Once you have installed a Node.js version using nvm, the system should now point to the Node.js and npm versions under nvm. You can check the location of the node and npm binary/command being used by running the which command as follows:

# which node
/root/.nvm/versions/node/v20.0.0/bin/node

# which npm
/root/.nvm/versions/node/v20.0.0/bin/npm

# node -v
v20.0.0

# npm -v
9.6.4

Listing Installed Node.js Versions

You can check all installed versions with the following command:

# nvm ls
List Installed Node Versions in Linux
->      v19.0.0
        v20.0.0
         system
default -> node (-> v20.0.0)
iojs -> N/A (default)
unstable -> N/A (default)
node -> stable (-> v20.0.0) (default)
stable -> 20.0 (-> v20.0.0) (default)
lts/* -> lts/hydrogen (-> N/A)
lts/argon -> v4.9.1 (-> N/A)
lts/boron -> v6.17.1 (-> N/A)
lts/carbon -> v8.17.0 (-> N/A)
lts/dubnium -> v10.24.1 (-> N/A)
lts/erbium -> v12.22.12 (-> N/A)
lts/fermium -> v14.21.3 (-> N/A)
lts/gallium -> v16.20.0 (-> N/A)
lts/hydrogen -> v18.16.0 (-> N/A)

Choose Node Version for a Project

This is where nvm becomes interesting. Now you can use nvm to choose the version of node.js to use for each project you are working on, based on requirements. Let’s see how to do this, as explained below.

Open multiple terminals and move into the project directories. For this guide, we have two projects under ~/projects/app-server and ~/projects/test-ui that require node version 19.0.0 and 20.0.0 deceptively.

------------ Project 1 ------------ 
$ cd ~/projects/api-server
$ nvm use 19.0.0
$ node -v

------------ Project 2 ------------
$ cd ~/projects/test-ui
$ nvm use 20.0.0
$ node -v
Important: Note that when switching between different versions of Node.js, any global npm packages that you have installed will not work. This is because the multiple Node.js version installations are completely independent.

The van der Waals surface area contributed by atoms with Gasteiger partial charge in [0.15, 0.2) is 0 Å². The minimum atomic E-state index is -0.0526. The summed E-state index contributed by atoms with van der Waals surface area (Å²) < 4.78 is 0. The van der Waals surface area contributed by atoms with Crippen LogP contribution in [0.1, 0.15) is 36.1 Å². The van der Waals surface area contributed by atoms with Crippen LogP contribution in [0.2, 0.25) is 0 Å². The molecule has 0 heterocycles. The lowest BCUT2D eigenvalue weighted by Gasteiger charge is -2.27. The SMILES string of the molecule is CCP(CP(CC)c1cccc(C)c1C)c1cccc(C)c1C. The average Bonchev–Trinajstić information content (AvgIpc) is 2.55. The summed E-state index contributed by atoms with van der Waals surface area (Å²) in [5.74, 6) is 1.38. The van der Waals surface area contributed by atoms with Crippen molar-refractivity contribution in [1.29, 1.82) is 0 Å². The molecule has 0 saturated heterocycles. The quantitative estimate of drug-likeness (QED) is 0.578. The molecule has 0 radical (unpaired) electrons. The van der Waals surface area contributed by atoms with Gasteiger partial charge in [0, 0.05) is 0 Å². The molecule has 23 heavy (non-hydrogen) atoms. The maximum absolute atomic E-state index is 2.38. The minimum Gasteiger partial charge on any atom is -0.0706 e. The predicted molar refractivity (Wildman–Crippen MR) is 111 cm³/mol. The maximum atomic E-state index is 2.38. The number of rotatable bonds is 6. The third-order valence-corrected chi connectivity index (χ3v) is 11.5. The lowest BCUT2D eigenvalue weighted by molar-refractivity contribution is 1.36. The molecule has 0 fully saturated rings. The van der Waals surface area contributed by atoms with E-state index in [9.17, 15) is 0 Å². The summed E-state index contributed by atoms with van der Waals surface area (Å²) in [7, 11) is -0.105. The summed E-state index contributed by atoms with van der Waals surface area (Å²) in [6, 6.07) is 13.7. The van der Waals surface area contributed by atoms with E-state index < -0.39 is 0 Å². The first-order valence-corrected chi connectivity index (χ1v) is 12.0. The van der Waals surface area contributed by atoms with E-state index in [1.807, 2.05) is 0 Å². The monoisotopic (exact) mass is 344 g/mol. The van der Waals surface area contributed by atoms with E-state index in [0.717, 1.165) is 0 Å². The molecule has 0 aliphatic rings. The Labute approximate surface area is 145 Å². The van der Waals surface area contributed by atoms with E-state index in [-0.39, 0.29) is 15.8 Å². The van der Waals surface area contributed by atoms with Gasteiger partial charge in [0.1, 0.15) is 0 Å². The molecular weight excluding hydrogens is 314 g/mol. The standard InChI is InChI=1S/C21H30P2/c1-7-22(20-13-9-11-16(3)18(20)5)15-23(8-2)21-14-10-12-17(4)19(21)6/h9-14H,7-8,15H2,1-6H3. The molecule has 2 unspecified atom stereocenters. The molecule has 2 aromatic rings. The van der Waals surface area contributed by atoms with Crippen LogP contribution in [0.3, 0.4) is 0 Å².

For example, if you have a global package installed when version 19.0.0 is active, when you switch to version 20.0.0, you need to reinstall the global package under the new version.

Importantly, you can view the path to the executable to where a specific node version was installed as follows:

# nvm which 20.0.0
# nvm which 19.0.0
# nvm which system  #check system-installed version of a node using “system” alias

Set Default Node.js Version in Linux

Furthermore, to manually set a default node version to be used in any new shell, use the alias “default” as shown.

# nvm alias default 20.0.0
# nvm alias default system
# nvm alias default 19.0.0
Note: You can create a .nvmrc initialization file in your project root directory (or any parent directory) and add a node version number or any other flags or usage options that nvm understands, in it. Then use some of the commands we have just looked at above to operate with the specified version in the file.

Uninstalling Node.js Version in Linux

To uninstall or remove a version of Node.js, issue the following command (do not forget to replace 19.0.0 with the version number):

# nvm uninstall 19.0.0

Uninstalling NVM in Linux

To remove nvm manually from your system, run the following commands:

# rm -rf "$NVM_DIR"
OR
# rm -rf ~/.nvm

Next, edit ~/.bashrc (or the applicable shell profile config file, as listed above) and remove the following config lines:

export NVM_DIR="$HOME/.nvm"
[ -s "$NVM_DIR/nvm.sh" ] && \. "$NVM_DIR/nvm.sh" # This loads nvm
[[ -r $NVM_DIR/bash_completion ]] && \. $NVM_DIR/bash_completion

For more information, see nvm --help or go to the Node Version Manager Github repository: https://github.com/nvm-sh/nvm.

That’s all! Node Version Manager is a simple bash script to manage multiple active node.js versions on your Linux system. Use the feedback form below to ask questions or share your comments with us.

Aaron Kili
Aaron Kili is a Linux and F.O.S.S enthusiast, an upcoming Linux SysAdmin, web developer, and currently a content creator for TecMint who loves working with computers and strongly believes in sharing knowledge.